Tuesday, May 29th, 2018 by Hannah Staley
A bill to eliminate South Carolina’s net metering cap has been an ongoing dispute over the course of the year. H.4421was proposed to remove the 2 percent net metering cap to ensure SC residents their right to clean energy without the restrictions made by utility companies. The Pro-Solar bill was thought to have passed with a majority vote 61 – 44 in favor of the bill. Unfortunately, House Speaker, Jay Lucas, R-Barrington, besought a technicality requiring a two-thirds vote in order for the bill to pass. The bill failed, and the net metering cap lived on. It was believed that this loss would delay the growth of South Carolina’s rooftop solar market.
As people were witnessing this loss for the solar energy industry, the thought of the V.C. Summer Nuclear Power Plant was in the back of their minds. This debacle occurred when utility companies decided to pull the plug on a decade long nuclear power plant project, losing about $9 billion in the process. These same companies are influencing the limiting of customer choice and are threatening the future for renewable energy in South Carolina.
With an increase in disapproval of the House’s decision from the public, about a month later on May 2, 2018, the House of Representatives passed a new bill, giving solar companies hope for the growth of the rooftop solar market. This new bill, HB 4950, raised the state’s net metering cap from 2 percent to 4 percent. This new amendment takes a step in the right direction but is not a long-term solution. In order for solar energy to truly take hold of the future, it is proven that the net metering cap needs to be eliminated completely to diminish the dependence of utility companies.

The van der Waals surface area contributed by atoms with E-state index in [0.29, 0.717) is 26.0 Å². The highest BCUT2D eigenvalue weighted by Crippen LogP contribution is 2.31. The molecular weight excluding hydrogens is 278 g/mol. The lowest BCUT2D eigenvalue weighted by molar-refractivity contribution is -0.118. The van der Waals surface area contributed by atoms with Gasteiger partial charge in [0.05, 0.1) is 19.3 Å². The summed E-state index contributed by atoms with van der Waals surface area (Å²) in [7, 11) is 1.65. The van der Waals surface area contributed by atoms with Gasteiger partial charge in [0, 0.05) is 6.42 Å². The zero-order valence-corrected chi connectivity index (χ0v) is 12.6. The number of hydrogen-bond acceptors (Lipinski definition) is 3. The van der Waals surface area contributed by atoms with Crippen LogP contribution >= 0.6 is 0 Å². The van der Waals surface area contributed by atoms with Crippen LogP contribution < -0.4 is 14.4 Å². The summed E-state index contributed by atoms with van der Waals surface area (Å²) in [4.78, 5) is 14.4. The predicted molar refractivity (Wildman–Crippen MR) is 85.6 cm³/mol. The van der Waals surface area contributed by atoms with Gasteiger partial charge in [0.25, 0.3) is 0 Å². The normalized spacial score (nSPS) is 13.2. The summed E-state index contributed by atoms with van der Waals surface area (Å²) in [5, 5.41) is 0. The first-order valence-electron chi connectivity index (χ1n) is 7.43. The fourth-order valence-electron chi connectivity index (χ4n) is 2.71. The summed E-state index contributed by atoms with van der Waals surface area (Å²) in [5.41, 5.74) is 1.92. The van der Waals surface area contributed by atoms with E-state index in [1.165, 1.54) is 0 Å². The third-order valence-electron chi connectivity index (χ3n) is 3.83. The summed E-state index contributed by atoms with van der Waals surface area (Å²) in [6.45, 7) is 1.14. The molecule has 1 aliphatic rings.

The future for solar energy is very important in the state of South Carolina. So far, 69 solar companies have emerged, creating about 3,000 jobs in just South Carolina. There is hope for solar energy in South Carolina. Tyson Grinstead states, “South Carolina has been, over the last 10 years, a state that has increased employment and has been known for being ‘open for business.’ We’re hopeful that the leaders of the state will make that slogan apply to solar as well as it does to other industries.” As this industry grows, we are hopeful that the state of South Carolina will put full faith in the future of solar energy.